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Glade Jul, by Viggo Johansen (1891).

One of the most well-known non-religious paintings of Christmas is Glade Jul (or Merry Christmas) by the late 19th century Danish painter, Viggo Johansen. It portrays a maternal figure with variously-sized children, all holding hands in a circle and dancing around a beautiful and magically-lit Christmas tree. The children appear happy and the faces we can see most clearly look almost angelic. The mother figure has her back to the viewer, which obscures her identity as anything other than the mother of the children and allows the viewer to project their own ideas of maternal perfection onto her form.

Johansen’s painting is beautiful and has, unsurprisingly, been reproduced numerous times on Christmas cards, calendars, and other commercial products. For many, it represents an ideal image of what Christmas looks like, but is also removed from the reality that many of us experience. 

We know that, for many people, Christmas is a stressful time. More people live on their own in the UK than ever before and it’s estimated that 1 in 10 will spend Christmas alone this year. For those in difficult or unpredictable relationships, or for those who have strained family ties and obligations, the festive season can be a period that simply has to be ‘got through.’ And even if you are someone who loves Christmas and feels fortunate in your family and friends, the build up of pressure to ‘perform’ over yuletide can raise anxiety levels significantly during what is the coldest and darkest time of the year. 

It is not unusual to feel more tired, less sociable and to see a change in your eating habits during this season; and we are now aware of SAD (seasonal affective disorder) and the real impact that this darker period has on some. Historically, of course, this was a time when food could not be grown, and so to keep warm and make what was left of the food last until the following year was a normal course of events. We would sleep more, travel around less, and eat denser foods. 

After the events of the last 18 months, anxiety levels are already higher than is usual for this time of year, with 74% of people reporting they have felt overwhelmed or unable to cope. To be faced with the additional pressures of Christmas after a period of change which has already left people feeling tired and depleted represents a particular challenge, and so it’s worth remembering the risk of burnout may be higher this year, when high levels of social and personal transition have resulted in increased feelings of loss and, therefore, more anxiety more often. For some, ‘running on adrenaline’ may currently be the norm.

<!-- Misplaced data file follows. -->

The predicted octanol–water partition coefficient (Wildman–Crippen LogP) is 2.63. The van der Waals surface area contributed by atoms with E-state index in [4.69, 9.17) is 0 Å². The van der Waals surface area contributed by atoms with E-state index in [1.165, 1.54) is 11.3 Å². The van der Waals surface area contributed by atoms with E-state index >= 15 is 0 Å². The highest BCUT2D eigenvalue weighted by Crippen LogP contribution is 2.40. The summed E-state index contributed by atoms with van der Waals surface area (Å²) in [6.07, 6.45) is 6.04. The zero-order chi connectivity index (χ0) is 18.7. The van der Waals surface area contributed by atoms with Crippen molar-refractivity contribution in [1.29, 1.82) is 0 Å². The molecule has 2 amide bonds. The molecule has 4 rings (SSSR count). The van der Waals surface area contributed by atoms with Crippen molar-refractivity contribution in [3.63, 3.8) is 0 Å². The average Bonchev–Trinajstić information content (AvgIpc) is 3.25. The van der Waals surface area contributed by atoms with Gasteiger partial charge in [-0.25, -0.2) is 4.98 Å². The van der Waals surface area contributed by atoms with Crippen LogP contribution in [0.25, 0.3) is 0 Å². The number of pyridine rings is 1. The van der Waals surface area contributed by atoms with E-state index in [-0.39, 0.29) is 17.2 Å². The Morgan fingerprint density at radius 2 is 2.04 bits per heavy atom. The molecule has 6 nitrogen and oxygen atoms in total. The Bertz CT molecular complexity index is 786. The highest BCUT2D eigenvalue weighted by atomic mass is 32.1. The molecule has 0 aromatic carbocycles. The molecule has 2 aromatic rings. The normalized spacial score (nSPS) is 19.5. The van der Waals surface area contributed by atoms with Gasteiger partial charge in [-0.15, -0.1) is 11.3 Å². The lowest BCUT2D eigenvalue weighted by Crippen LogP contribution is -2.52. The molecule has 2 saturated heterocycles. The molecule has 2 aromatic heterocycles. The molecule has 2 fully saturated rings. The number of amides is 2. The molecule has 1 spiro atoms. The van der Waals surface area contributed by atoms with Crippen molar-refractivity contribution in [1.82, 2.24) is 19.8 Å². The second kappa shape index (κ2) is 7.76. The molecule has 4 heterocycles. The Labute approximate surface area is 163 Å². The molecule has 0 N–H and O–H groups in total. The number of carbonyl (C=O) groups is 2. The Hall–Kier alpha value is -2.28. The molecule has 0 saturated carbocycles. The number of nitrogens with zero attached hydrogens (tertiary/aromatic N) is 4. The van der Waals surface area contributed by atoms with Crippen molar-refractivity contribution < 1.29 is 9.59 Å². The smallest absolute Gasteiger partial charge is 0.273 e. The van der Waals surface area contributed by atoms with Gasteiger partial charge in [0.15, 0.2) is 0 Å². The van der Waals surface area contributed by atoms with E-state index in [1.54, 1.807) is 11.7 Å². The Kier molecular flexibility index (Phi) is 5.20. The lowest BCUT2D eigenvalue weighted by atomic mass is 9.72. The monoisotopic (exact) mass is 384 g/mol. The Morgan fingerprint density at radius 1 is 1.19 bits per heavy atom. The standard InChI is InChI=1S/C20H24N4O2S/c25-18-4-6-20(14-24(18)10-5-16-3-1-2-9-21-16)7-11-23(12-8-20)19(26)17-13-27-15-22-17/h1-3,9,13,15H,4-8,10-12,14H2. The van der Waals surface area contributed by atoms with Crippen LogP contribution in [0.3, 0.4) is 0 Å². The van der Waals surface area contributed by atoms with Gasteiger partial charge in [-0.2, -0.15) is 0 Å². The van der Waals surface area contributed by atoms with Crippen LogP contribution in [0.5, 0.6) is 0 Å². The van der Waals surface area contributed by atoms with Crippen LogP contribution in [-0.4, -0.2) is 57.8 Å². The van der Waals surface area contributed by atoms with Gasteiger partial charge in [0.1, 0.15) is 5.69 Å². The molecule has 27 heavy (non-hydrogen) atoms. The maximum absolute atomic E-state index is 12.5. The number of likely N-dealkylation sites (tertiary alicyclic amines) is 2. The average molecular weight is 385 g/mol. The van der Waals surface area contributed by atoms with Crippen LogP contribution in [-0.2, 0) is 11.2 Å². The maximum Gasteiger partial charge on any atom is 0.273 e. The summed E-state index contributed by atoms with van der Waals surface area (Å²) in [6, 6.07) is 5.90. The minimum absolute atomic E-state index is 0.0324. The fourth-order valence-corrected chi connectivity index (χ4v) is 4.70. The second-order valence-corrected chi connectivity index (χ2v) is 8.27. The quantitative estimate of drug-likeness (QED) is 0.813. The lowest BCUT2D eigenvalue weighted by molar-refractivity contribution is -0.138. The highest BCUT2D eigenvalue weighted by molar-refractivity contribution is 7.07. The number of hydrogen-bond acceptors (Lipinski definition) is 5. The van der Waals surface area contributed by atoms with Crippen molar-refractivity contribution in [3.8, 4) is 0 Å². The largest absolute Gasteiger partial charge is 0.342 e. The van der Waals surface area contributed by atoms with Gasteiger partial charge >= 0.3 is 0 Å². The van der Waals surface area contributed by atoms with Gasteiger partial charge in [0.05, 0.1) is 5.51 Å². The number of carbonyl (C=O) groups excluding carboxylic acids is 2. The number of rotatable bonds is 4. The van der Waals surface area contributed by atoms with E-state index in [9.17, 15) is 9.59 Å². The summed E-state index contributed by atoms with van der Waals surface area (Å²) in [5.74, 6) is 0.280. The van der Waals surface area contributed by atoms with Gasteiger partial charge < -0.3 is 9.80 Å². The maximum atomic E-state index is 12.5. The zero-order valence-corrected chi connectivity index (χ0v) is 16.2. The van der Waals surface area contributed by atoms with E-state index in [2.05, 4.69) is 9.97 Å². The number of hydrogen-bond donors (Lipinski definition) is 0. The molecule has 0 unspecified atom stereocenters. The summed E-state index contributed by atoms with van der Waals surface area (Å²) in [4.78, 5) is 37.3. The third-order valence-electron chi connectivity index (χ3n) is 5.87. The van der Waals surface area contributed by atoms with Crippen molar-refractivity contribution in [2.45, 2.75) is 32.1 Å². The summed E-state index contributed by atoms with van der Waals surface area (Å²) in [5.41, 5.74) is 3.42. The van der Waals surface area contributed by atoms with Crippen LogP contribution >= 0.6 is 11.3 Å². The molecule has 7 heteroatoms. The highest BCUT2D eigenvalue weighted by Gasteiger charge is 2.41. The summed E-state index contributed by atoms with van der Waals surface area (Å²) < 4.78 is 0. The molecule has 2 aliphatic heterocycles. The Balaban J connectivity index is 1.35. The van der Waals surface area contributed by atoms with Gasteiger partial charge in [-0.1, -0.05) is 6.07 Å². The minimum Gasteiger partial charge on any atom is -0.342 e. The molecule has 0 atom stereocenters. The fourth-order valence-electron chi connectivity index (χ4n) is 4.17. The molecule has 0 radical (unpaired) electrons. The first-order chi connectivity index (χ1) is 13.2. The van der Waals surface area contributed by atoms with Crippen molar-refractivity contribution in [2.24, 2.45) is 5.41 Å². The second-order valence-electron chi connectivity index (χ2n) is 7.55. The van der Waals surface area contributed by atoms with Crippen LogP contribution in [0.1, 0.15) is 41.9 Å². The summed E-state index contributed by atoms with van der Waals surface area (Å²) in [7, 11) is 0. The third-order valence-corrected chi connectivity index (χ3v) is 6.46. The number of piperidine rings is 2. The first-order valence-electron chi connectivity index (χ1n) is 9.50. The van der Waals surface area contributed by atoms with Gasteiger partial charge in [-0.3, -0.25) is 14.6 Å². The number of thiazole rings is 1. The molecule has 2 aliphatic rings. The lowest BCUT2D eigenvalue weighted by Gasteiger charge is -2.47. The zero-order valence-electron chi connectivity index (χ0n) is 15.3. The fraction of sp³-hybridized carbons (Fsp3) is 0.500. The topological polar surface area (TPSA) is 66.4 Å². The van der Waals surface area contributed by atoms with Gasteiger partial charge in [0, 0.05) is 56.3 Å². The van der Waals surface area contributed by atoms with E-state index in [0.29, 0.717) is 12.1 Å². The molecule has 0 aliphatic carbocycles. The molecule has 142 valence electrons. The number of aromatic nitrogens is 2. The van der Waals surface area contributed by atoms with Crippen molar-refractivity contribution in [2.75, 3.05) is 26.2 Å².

Adrenaline is a hormone that naturally occurs in humans and which, at times, can save your life. If you perceive an immediate threat to your survival, such as a physical attack or potential road collision, your adrenal glands will release adrenaline into your blood stream. This increases your heart rate and triggers the ‘fight or flight’ response. During this physiological response you are temporarily stronger, quicker, and more alert in your reactions and decisions, and your ability to feel pain decreases. This combination puts you in a better position to fight the attacker or avoid the road collision and you’ll find the effects remain for a short period after the threat has subsided. Once your hormone levels are back to normal, however, you’re likely to suddenly feel very tired and might need more sleep than usual for the next few nights. 

To experience this is normal under the kind of circumstances described above and leaves no discernible detrimental effect. But when you’ve experienced a prolonged period of stress and anxiety, this physiological response can start happening on a regular basis, leaving you feeling like you’re always tired and increasingly anxious. This can have a detrimental effect on both mental and physical health. After all, no one should be in an almost permanent state of fight or flight. 

The challenges of existential threat, uncertainty around job security and income, and relationship breakdown that many have suffered since the beginning of the pandemic mean that more and more people are already relying on adrenaline to push them through the day. With the additional pressures this time of year can bring, it’s easy to see how the risk of Christmas burnout could increase.  

It is true, of course, that Christmas can be a wonderful and nourishing time spent with those we most love in the safety of our familiar surroundings, but it’s important to recognise the increased risk of stress and anxiety which comes just after what is already a prolonged period of challenge, and make sure that we’re not sacrificing ourselves for the sake of others, events, or things. The “ideal” Christmas is different for each of us and what that looks like can’t be found on a Christmas card or between the pages of a magazine. 

Anxiety Freedom Cards can help you to reduce stress and anxiety.